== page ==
Box A: Employee’s Social Security Number: Fill the employee’s SSN number correctly in this box. If there is any error in the SSN number, then the employee should immediately report the mistake to the concerned department i.e. HR or tax or payroll department. They will correct and issue a new Form W-2 to the employee. If the employee failed to rectify the mistake, then the error will definitely slow the processing of their return.

Box B: Employer Identification Number (EIN): This box is for entering employer’s unique tax identification number.

Box C: Employer’s Information:  The box is to fill the employer’s name, address, city, state, and zip code. The address should be of company’s headquarters or actual workplace rather than the employer’s local or personal address.

Box D: Control Number: A control number is an internal number or code developed by the employer or company’s payroll department, which identifies this unique Form W2 document in their records. If the company didn’t assign any box number to the employee, then the box (d) should be left blank.

Box E: Employee’s Name:  This box should be filled with employee’s complete name i.e. first name, middle initial and last name. Additionally, it is important to note that the name should be same as mentioned in the employee’s Social Security card. If there is a mistake in the form, then the employee should report the matter to the concerned department so that they re-issue a new Form W-2 with the correct name. The employee should also provide photocopy of his or her Social Security card to the respective department so that they can update their records with the new name.

Box F: Employee’s Address: This box identifies the address, city, state, and zip code of the employee. Ensure it is correct and accurate because the employee’s refund might be posted to a different address. In case the address is incorrect, then the employee should immediately notify the HR department so that they can update their records with the employee’s new address.

W-2 Tax Form – Second Set

Box 1 – Wages, Tips, and Other Compensation: This box identifies total taxable wages or salary for the federal income tax purposes, which includes wages, salary, tips, bonuses, prizes, commissions, severance or dismissal pay, vacation pay and fringe benefits. The employee should not include any payroll deductions or pre-tax benefits such as savings contributions to a 401(k) plan, 403(b) plan, medical or dependent care reimbursement plan, dental and health insurance.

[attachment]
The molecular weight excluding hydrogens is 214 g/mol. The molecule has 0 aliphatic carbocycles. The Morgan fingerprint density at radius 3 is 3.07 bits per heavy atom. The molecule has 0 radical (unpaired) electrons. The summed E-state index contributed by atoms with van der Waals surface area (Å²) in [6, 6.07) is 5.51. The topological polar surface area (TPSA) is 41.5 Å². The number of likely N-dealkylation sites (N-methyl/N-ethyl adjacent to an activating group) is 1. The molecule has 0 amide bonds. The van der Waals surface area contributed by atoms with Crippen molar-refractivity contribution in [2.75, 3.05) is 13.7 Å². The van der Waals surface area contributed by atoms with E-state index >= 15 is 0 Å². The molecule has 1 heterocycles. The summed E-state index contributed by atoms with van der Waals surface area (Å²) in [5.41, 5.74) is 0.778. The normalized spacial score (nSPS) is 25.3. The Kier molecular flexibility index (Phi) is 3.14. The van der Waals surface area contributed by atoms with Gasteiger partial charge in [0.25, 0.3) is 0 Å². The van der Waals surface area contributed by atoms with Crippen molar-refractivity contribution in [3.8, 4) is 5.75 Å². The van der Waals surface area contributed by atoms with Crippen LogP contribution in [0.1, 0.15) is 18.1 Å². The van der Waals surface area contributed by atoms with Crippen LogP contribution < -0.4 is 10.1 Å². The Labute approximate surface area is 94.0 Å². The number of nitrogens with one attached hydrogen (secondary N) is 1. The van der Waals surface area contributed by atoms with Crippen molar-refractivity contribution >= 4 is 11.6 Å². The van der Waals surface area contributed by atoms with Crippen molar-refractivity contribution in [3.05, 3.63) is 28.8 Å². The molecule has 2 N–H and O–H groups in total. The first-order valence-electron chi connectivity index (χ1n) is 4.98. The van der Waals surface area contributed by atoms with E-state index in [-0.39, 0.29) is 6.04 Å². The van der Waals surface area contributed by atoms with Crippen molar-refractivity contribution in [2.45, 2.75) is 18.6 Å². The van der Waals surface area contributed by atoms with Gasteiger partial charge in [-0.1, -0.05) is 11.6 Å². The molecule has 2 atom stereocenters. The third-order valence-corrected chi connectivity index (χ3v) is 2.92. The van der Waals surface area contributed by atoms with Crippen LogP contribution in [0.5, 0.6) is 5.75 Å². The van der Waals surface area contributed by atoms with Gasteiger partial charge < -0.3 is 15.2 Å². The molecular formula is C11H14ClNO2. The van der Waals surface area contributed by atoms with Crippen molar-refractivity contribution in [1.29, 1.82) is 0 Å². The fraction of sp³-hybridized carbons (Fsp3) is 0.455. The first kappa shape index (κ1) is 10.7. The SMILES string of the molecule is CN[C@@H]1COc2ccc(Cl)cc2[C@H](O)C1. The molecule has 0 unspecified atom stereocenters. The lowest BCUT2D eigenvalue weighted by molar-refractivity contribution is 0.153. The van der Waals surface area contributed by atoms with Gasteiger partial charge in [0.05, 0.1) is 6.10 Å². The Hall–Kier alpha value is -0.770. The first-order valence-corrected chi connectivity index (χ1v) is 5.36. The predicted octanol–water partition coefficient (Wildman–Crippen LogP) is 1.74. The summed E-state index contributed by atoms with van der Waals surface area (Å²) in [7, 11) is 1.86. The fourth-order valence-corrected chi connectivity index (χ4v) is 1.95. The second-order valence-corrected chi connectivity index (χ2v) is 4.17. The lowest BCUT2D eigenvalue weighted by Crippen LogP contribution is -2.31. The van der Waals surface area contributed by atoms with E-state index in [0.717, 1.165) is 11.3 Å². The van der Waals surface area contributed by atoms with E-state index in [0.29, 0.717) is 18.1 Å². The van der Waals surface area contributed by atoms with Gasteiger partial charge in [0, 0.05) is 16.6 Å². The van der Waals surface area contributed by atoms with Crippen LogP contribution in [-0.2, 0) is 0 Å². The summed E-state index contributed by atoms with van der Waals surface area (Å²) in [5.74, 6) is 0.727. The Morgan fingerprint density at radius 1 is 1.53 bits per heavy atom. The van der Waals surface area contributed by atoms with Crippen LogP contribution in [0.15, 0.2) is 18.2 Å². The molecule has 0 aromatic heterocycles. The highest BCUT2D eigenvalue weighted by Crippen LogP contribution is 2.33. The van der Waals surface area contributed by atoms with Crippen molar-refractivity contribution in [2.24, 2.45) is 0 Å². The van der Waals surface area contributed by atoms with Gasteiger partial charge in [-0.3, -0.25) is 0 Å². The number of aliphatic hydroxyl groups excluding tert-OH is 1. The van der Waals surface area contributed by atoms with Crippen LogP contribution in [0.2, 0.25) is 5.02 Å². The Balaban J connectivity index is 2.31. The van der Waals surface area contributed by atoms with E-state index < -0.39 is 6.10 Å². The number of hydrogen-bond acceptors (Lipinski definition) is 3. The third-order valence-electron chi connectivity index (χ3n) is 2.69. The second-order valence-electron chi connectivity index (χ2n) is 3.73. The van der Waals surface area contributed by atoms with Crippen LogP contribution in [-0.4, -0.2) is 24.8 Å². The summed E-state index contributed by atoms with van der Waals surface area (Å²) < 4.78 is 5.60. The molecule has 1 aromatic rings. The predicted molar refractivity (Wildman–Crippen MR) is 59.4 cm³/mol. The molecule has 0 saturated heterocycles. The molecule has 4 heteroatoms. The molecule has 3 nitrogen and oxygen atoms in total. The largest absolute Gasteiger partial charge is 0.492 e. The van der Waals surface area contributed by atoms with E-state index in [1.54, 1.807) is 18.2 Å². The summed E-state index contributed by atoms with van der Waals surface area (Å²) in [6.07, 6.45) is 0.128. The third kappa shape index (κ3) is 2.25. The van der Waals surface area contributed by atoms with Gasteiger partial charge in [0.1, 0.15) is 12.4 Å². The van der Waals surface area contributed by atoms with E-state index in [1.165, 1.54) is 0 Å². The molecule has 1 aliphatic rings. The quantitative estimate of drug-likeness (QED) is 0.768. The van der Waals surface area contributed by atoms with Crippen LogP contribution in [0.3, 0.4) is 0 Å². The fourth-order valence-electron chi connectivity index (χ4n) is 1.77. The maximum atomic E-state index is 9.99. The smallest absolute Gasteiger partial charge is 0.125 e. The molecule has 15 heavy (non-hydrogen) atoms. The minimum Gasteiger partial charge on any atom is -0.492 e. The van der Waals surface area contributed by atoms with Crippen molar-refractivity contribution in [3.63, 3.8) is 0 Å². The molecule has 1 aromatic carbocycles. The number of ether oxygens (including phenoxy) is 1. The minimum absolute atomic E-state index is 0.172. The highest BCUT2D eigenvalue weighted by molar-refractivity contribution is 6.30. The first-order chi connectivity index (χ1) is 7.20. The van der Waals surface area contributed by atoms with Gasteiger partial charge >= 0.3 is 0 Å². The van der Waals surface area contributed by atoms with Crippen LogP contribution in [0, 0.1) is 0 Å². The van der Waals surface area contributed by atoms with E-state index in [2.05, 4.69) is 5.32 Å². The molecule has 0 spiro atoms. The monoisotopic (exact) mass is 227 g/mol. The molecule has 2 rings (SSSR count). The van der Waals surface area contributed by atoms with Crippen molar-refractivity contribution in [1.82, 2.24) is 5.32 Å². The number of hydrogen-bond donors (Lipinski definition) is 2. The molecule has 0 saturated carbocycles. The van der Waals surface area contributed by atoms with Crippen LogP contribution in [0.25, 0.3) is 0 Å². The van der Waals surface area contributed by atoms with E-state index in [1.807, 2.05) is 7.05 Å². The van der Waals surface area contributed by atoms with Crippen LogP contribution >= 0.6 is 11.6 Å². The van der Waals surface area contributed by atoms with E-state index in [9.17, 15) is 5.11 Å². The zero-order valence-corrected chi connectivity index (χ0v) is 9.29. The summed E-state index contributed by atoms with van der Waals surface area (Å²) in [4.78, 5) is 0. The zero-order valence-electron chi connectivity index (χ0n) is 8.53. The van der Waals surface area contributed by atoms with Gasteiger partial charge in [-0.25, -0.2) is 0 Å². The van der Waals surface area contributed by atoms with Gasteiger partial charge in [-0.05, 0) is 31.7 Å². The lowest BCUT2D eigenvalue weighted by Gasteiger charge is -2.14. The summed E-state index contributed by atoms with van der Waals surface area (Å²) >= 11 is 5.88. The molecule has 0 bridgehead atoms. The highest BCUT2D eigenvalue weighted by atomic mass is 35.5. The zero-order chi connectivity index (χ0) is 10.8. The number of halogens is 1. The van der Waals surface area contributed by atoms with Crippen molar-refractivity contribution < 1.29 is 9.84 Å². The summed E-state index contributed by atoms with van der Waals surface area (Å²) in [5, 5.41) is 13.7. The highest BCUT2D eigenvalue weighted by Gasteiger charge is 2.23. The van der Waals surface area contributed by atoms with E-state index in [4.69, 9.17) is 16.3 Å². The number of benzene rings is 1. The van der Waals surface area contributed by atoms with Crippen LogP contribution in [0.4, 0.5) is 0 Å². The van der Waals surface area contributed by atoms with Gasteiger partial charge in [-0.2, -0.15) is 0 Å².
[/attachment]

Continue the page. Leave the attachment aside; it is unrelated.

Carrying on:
Box 2 – Federal Income Tax Withheld: This box identifies the total amount of federal income tax withheld from the employee’s pay based on their W-4 filings. If they do not file the W-4 yet, then the default will be “single and 0” regardless of their marital status.

Box 3 – Social Security Wages:  SSW is the total amount of wages subject to the Social Security tax. The Social Security tax in 2016 is assessed on wages up to $118,500, which is called Social Security wage base. If the amount is above the wage base, then the employees need to report to their employer to correct the W-2 forms.

Box 4 – Social Security Tax Withheld: This box shows the total amount of Social Security taxes withheld from employee’s pay. The Social Security tax is a flat tax rate of 6.2% on employee’s wage income, up to a maximum wage base of $118,500 (for 2016). The maximum yearly Society Security tax withholding amount in 2016 is $7,347.

Box 5 – Medicare Wages and Tips: This box shows the total amount of wages and tips, which are subjected to the Medicare taxes. Medicare wages includes any deferred compensation, 401(k) contributions, or other fringe benefits that are excluded from the federal income tax. Remember, there is no maximum wage base for Medicare taxes.

Box 6 – Medicare Tax Withheld: This box shows the amount of taxes withheld from employee’s pay for the Medicare tax, which is nothing but the flat tax rate of 1.45% on your total Medicare wage under $200,000. The Medicare wage percentile for self-employed is 2.9%.  However, due to Obamacare policy, employees are subjected to withhold Additional Medicare Tax at a rate of 0.9%.

Box 7 – Social Security Tips: This box shows the total amount of tips an employee has reported to the employer and subjected to social security tax.

Box 8 – Allocated Tips: Allocated tips are defined as the tips allocated by none other than the employer. This is not included in boxes 1,3,5, or 7.

Box 9 – Advance EIC Payments: This box is no being longer used because the reporting requirement’s i.e. advance of the earned income credit expired a few years. For some reason, it is not yet removed from the form but it is shaded so that the employees don’t get confused.

Box 10 – Dependent Care Benefits: This box reports the amount, which is reimbursed for dependent care expenses through a flexible spending account or the dollar value of dependent care services provided by the employer. If the amount is under $5,000, then it is considered as non-taxable benefits. However, if the amount reported is well over $5,000, then it is considered and reported as taxable wages in Boxes 1, 3, and 5.

Box 11 – Nonqualified Plans: This box reports either of the two amounts i.e.

  1. Amount distributed to the employee from employer’s non-qualified deferred compensation plan
  2. Amount distributed to the employee from employer’s non-government Section 457 pension plan

However, this amount is already included as taxable wages in Box 1.

Box 12 – Deferred Compensation and Other Compensation: In this box, several types of compensation and benefits are reported. The box reports a single letter or double letter code followed by a dollar amount. The following table helps you understand the codes easily, as the definitions are directly fetched from IRS website:

Code Explanation
Code AA Designated Roth contributions under a section 401(k) plan
Code A Uncollected social security or RRTA tax on tips